Chlamydia prevalence in the general population: is there a sex difference? a systematic review

BMC Infect Dis. 2013 Nov 11;13:534. doi: 10.1186/1471-2334-13-534.


Background: The focus of Chlamydia trachomatis screening and testing lies more on women than on men. The study aim was to establish by systematic review the prevalence of urogenital Chlamydia trachomatis infection in men and women in the general population.

Methods: Electronic databases and reference lists were searched from 2000 to 2013 using the key words "Chlamydia trachomatis", "population-based study" and "disease prevalence". Reference lists were checked. Studies were included in the analysis if Chlamydia trachomatis prevalence was reported for both men and women in a population-based study. Prevalence rates for men and women were described as well as highest prevalence rate by age and sex. The difference in prevalence between the sexes in each study was calculated.

Results: Twenty-five studies met the inclusion criteria and quality assessment for the review. In nine of the twenty-five studies there was a statistically significant sex difference in the chlamydia prevalence. In all nine studies the prevalence of chlamydia was higher in women than in men. The prevalence for women varied from 1.1% to 10.6% and for men from 0.1% to 12.1%. The average chlamydia prevalence is highly variable between countries. The highest prevalence of chlamydia occurred predominantly in younger age groups (< 25 years). The absence of symptoms in population-based urogenital chlamydia infection is common in men and women (mean 88.5% versus 68.3%).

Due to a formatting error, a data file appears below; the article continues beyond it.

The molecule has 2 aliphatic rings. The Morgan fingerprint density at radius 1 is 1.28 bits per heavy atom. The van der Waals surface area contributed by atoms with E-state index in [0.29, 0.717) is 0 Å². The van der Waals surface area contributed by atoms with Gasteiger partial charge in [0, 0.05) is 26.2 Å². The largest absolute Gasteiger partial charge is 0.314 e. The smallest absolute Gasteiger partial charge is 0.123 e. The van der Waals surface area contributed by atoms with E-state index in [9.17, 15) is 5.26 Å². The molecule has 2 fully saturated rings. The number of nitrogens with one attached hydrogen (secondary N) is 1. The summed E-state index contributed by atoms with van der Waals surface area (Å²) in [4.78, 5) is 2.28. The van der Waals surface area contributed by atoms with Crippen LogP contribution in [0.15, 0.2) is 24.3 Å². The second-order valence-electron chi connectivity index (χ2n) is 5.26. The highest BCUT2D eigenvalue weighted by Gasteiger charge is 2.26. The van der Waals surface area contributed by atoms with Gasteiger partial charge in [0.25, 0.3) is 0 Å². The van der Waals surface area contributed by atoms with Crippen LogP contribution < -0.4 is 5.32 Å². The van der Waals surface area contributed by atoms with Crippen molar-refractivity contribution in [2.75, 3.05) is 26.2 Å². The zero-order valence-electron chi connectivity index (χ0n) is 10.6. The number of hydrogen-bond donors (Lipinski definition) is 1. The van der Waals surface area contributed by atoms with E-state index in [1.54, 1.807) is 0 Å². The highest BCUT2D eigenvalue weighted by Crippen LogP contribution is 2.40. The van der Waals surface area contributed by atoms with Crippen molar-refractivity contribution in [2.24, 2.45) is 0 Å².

Conclusions: The urogenital chlamydia trachomatis prevalence in the general population is more similar than dissimilar for men and women. A modest sex difference is apparent. The prevalence rates can be used to inform chlamydia screening strategies in general practice.

Publication types

  • Review
  • Systematic Review

MeSH terms

  • Chlamydia Infections / epidemiology*
  • Chlamydia trachomatis / isolation & purification*
  • Female
  • Humans
  • Male
  • Prevalence
  • Retrospective Studies
  • Sex Factors